Food tour: 5 of Atlanta’s best hand pies

Some people might liken the hand pie trend to the cupcake craze. Cutesy up your pastry by zapping it with a shrink ray and it’ll sell like, well, hotcakes.

But hand pies are so much more than cute. They’re as saturated with history as they are with butter or lard. They’re crusty relics — in the most literal and delicious sense — of our hardworking, pioneering past.

When you think about it, the tidy little double-crust hand pie is the original to-go box. British miners took them into the deep. Practical Southern church ladies have long stocked them at bake sales. And can’t you just picture Laura and Mary Ingalls slipping a couple of edible hand-warmers into their pockets for their walk to the schoolhouse?

Unlike cupcakes, which are almost always muffin-shaped and voluminously frosted, hand pie bakers have their way with any and all geometry. Hand pies might be moon-shaped — full or crescent. Some are flat and boxy enough to give you Pop-Tart flashbacks. They can be triangular turnovers or the shape and size of bricks.

And, yes, sometimes they are just miniature pies — round, crimp-edged and nested in teensy tin plates. They are baked, they are fried and in the case of, say, empanadas or samosas, they have alluring accents.

This tour focuses on the hand pies of winter — pastry-crusted and warming to both the stomach and the heart. Some of these pies are hearty enough to be dinner. Others serve as that nip of sweetness you need with your afternoon tea.

Each and every one is a cozy, buttery and addictive handful.

Callie’s Hot Little Biscuit (1004 N. Highland Ave. N.E., Atlanta. 404-330-8285,

Callie’s is a tight little operation. On the bill of fare are biscuits and jam, biscuits and ham, biscuits and … you get the idea.

This is not to say the adorable, farmhouse-chic Callie’s is monotonous. Oh, no. They’ll pinch biscuit dough into a bowl and fill it with shrimp and grits in a nod to the bakery’s Charleston roots.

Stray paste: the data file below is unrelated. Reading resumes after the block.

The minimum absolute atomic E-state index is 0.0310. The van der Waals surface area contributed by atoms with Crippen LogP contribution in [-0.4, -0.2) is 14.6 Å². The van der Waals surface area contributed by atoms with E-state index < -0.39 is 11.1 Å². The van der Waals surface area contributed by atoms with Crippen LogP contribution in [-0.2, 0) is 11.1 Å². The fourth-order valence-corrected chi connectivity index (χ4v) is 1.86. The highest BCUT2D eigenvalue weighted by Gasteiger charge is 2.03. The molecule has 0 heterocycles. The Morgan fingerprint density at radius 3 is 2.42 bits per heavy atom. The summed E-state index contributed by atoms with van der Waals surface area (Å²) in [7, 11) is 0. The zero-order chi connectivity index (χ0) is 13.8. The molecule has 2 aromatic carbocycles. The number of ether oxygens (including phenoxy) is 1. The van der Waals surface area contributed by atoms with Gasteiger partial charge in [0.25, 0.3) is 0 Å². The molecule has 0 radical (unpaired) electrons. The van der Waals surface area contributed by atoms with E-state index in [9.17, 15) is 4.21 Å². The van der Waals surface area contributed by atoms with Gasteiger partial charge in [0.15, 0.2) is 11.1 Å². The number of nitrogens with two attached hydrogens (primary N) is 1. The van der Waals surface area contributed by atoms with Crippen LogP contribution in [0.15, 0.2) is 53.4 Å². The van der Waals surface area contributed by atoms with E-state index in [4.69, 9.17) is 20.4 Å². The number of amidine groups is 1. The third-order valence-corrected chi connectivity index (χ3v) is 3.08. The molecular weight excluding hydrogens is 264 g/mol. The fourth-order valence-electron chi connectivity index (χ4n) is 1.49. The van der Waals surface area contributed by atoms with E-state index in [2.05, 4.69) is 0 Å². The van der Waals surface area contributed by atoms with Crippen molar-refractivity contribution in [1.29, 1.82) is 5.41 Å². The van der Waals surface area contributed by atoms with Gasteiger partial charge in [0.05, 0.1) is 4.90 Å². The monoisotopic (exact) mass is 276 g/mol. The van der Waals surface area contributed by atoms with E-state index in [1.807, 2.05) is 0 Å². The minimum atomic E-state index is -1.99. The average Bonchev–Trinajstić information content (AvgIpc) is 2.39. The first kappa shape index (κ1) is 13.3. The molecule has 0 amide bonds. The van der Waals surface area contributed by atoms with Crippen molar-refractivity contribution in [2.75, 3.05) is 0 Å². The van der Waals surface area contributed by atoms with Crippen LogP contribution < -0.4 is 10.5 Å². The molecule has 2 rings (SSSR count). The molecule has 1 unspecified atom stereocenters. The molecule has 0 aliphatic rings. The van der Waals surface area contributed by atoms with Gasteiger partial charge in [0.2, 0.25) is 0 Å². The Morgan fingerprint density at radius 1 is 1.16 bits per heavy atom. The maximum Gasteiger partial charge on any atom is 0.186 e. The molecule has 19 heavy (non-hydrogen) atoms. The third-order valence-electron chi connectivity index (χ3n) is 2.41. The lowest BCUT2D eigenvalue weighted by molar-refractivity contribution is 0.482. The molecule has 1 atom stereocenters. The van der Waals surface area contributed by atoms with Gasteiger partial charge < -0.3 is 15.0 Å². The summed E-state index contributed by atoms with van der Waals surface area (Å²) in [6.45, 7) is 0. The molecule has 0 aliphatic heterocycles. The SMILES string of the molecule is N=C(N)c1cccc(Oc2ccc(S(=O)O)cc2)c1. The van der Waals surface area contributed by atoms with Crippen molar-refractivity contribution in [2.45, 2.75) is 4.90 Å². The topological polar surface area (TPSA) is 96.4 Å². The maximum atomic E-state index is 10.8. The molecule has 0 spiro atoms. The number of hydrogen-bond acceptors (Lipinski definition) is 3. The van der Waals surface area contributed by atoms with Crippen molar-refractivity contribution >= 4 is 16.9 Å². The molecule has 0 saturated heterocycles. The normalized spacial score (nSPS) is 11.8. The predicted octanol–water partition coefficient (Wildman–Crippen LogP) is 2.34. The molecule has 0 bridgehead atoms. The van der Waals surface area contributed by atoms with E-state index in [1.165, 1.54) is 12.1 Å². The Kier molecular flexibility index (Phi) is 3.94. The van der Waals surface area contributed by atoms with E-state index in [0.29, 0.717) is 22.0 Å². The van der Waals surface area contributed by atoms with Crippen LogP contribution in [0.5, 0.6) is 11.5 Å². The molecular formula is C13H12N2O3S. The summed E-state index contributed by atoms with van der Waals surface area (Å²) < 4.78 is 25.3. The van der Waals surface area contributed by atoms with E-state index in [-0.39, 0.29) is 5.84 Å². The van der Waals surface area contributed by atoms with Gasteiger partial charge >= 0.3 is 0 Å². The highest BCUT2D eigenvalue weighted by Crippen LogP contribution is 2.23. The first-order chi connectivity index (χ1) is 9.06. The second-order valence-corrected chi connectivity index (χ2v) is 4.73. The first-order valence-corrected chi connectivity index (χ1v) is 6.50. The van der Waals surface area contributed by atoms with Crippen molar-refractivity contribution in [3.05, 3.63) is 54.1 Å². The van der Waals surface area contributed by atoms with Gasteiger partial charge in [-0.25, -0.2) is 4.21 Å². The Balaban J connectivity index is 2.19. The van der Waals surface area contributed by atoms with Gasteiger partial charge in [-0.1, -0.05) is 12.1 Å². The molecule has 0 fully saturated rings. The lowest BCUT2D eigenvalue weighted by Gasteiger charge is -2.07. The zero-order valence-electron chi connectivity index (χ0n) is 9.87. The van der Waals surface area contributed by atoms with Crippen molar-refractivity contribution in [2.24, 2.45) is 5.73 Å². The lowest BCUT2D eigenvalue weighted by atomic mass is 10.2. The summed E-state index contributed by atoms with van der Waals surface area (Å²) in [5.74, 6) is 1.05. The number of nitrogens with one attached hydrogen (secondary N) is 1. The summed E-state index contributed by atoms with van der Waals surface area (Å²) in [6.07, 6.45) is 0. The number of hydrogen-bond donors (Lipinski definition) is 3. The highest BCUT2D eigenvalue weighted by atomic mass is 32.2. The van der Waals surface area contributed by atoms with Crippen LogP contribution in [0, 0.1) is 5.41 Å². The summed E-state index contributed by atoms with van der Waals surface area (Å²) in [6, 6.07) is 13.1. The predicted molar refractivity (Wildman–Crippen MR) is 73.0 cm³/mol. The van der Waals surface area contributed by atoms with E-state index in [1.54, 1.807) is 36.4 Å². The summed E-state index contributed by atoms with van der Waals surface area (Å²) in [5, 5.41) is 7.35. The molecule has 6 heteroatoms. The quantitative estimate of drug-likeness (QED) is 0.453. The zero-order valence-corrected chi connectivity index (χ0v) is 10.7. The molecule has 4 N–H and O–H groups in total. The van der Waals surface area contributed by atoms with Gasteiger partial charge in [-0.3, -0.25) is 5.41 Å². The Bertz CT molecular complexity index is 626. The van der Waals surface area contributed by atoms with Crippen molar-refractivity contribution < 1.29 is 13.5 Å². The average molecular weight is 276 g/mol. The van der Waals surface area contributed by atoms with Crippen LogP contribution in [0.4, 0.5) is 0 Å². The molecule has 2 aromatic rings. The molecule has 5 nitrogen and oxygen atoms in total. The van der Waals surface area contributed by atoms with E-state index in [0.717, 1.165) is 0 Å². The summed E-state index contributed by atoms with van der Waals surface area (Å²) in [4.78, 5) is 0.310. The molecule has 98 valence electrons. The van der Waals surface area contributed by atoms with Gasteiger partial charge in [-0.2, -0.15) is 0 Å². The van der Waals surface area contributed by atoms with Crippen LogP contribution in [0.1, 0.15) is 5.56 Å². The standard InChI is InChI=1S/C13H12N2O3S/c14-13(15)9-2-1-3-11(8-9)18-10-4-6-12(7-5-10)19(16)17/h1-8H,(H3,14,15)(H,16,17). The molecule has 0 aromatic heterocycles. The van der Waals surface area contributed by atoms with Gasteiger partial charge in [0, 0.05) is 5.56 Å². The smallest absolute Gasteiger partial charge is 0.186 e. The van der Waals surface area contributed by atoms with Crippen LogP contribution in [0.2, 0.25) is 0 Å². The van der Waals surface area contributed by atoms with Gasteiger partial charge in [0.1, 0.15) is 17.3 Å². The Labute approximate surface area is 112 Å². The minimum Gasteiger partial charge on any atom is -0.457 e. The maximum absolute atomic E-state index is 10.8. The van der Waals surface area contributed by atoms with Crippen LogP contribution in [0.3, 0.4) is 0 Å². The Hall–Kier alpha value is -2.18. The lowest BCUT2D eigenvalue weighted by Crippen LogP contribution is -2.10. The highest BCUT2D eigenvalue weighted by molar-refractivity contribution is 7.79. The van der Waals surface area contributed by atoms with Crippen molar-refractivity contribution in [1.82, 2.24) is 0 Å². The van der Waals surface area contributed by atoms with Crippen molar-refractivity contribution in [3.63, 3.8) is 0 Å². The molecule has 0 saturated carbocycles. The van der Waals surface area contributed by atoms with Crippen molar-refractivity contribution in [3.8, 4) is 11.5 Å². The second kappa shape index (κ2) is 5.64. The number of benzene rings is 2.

They’ll infuse biscuits with cinnamon, with sugar, with cheese and chives.

But best of all is the biscuity magic that happens only on Tuesdays. That is Hot Little Biscuit Pocket day.

These hand pies are rectangular, rustic and born of economy.

“We use leftover buttermilk biscuit dough,” explained Callie’s regional manager, Bea Shaffer. “By that, I mean it’s the third roll-out. Dough we don’t want to overwork for the biscuits.”

Its works just fine for these hand pies, which are stuffed with pimento cheese and either roasted tomato or Virginia ham. They are flaky, flat, savory as all get out, and way more portable than Callie’s two-fists-required biscuit sammies.

Take a first look at Callie's Hot Little Biscuit here.

Proof Bakeshop (100 Hurt St. N.E., Atlanta. 678-705-3905,

If you ask Proof co-pastry chef Abigail Quinn, the humble hand pie is practically perfect in every way.

“It’s got a better proportion of crust to fruit,” she said. “A big pie is fruitier. And when we sell it by the slice, people just aren’t as interested.”

Proof regulars know the bread is good and the cakes are pretty, but the pastries that inspire lasting obsession are the ones that flake all over your lap and shatter between the teeth.

Quinn’s hand-pie crust fits very well into this category. It’s dappled with crunchy sugar, but is not overly sweet. It’s stuffed with subtly sugared apples (these wintry days) or oozing with peaches, blueberries or cherries (get those in the heat of summer).

The delicate little pies are sold Thursdays through Saturdays at Proof and its big sister, Cakes and Ale Cafe. Such elusiveness only adds to their charms.

Take a first look at Proof Bakeshop here and read our review here.


Australian Bakery Cafe (48 S. Park Square, Marietta. 678-797-6222,

To walk into this cutely cluttered bakery on Marietta Square is to yearn to be Australian. The imported chocolate bars, the freezer full of bangers, the Lamingtons and Hedgehog slices — they’ll all make a true Aussie weep with nostalgia.

But nothing is as down under as the cafe’s vast assortment of square, savory pies. Call ’em the kangaroos of Australian Bakery — the place is overrun by them.

The “original” steak pie is doctored with mushrooms, onions, cheese, bacon or some combo of the above. There are also oblong sausage rolls with a puff-pastry-like crust and massive pasties that only count as hand pies if you have the hands of a giant.

Even dessert features a tiny tart, filled with sticky, chewy minced fruit — and perhaps the salty tears of those homesick for the other side of the world.